"He was searching for the best for his family," author Elizabeth Koehler-Pentacoff says of Joe Kennedy's decision to order his daughter's lobotomy
When she was just 23, Rosemary Kennedy underwent a relatively new procedure – a prefrontal lobotomy – that was ordered by her father in an attempt to ease her emotional outbursts.
Instead, the surgery left her mentally and physically incapacitated for the rest of her life.
While Rosemary’s father, Joseph P. Kennedy, made the decision to have her lobotomized, Elizabeth Koehler-Pentacoff, author of the new book The Missing Kennedy, tells PEOPLE he did what he thought was best, however misguided.
“He was searching for the best for his family,” says Koehler-Pentacoff, whose aunt, Sister Paulus, was one of Rosemary’s caretakers for more than thirty years.
Joe and wife Rose refused the popular alternative of the time – putting their daughter away in a mental institution, never to be seen again. Instead, they enrolled her in a series of schools and asked her siblings to look out for her. “They fought it up until she was a young woman,” says Koehler-Pentacoff, “and suddenly things changed.”
As Rosemary entered her late teens, her parents saw less of the affectionate, dutiful and eager to please young woman they knew and loved, and more of her violent outbursts. She began “screaming and yelling and throwing things. She was violent and throwing vases across the room. She was out of control,” Koehler-Pentacoff says.
Meanwhile, despite the American Medical Association’s warnings, lobotomies were being touted, by a vocal few, as hope for people suffering from serious mental illness – and Joe latched onto that hope.
Without his wife’s knowledge, he took Rosemary to see Dr. Walter Freeman, a controversial neurologist, psychiatrist and professor at George Washington University who had gained fame for popularizing lobotomies in America.
“He took her to the best at the time, and at the time, TIME, Reader’s Digest, Newsweek, everybody was touting the best thing for mental illness – the lobotomy,” Koehler-Pentacoff says. “It was the cure-all. People were so eager for some help that they just grabbed onto it.”
The doctor diagnosed Rosemary with “agitated depression” and promised Joe a lobotomy would put an end to her rages and render her happy and content.
In the fall of 1941, Dr. Freeman, assisted by Dr. James Watts, performed a prefrontal lobotomy on Rosemary at George Washington University Hospital.
She was never the same.
What Went Wrong?
Freeman and other champions of the lobotomy touted the extreme procedure as quick and easy. But Dr. Steven Holtz, a neurologist on the faculty of the University of California, Berkeley, tells Koehler-Pentacoff that recovery could be slow and complicated.
“When you do any kind of operation, there is swelling around the tissue that has been damaged, and the swelling impedes the function of the nerve cells and wires that come from those nearby nerve cells,” he explains in The Missing Kennedy. “When the swelling recedes, those cells and structures can start working again.”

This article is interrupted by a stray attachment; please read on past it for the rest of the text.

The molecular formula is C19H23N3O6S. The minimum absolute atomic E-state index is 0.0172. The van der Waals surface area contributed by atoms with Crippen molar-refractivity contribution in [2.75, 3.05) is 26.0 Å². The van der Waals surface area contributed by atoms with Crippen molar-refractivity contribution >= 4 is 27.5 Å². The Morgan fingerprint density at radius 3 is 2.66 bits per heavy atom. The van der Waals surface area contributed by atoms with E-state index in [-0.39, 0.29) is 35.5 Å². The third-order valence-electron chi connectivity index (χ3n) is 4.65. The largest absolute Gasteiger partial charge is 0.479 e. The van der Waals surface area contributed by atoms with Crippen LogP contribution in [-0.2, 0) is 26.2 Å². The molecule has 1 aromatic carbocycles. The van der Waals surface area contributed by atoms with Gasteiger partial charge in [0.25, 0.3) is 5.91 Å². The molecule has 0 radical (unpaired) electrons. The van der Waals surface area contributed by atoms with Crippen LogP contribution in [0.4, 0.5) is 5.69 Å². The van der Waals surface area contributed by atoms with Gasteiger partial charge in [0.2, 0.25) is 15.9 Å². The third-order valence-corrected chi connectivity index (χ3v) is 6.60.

After the botched surgery, Rosemary was left with the mental capacity of a toddler – unable to walk, form a sentence or follow simple directions. She was forced to relearn the most basic of skills, but some would never be recovered.
“The frontal lobe is the pilot of your brain,” says Holtz. “It controls your executive function, which directs everything. The theory behind it is essentially preventing the direction of impulses that were adherent. When one emerges from a lobotomy, one becomes docile, placid, apathetic, and devoid of affect.”
In what would become a decades-long secret for the Kennedy family, Joe hid Rosemary away at Saint Coletta, a Catholic facility for the mentally disabled in Jefferson, Wisconsin, where she was cared for by Koehler-Pentacoff’s aunt.
It wasn’t until 20 years later, when Joe had a stroke in 1961, that Rosemary’s mother and eight siblings learned the entire truth about what had happened to her.
Despite widespread criticism of his work following Rosemary’s surgery, Freeman went on to perform thousands more lobotomies, and to create and popularize the transorbital lobotomy, in which he used an ice pick to enter the patient’s brain through the eye sockets. He was finally banned from operating in 1967 after one of his longterm patients died from a brain hemorrhage following her third lobotomy by Freeman.
The lobotomy was later labeled “the surgery of the soul,” Koehler-Pentacoff tells PEOPLE. “If a patient was agitated and violent before the operation, afterward it seemed as though his or her personality had been erased,” she writes chillingly in her book.
But the lobotomy Joe Kennedy ordered wreaked havoc on his daughter.
Joe’s grandson Anthony Shriver offered Koehler-Pentacoff an optimistic take on Joe’s motives: “The experts in the field recommended [this procedure] to give her a more peaceful and productive life. He had a relentless desire for all of his children to be the best and to give them the best. He had a track record of being determined to give his children the best of everything.”
“The goal was to enhance her life.”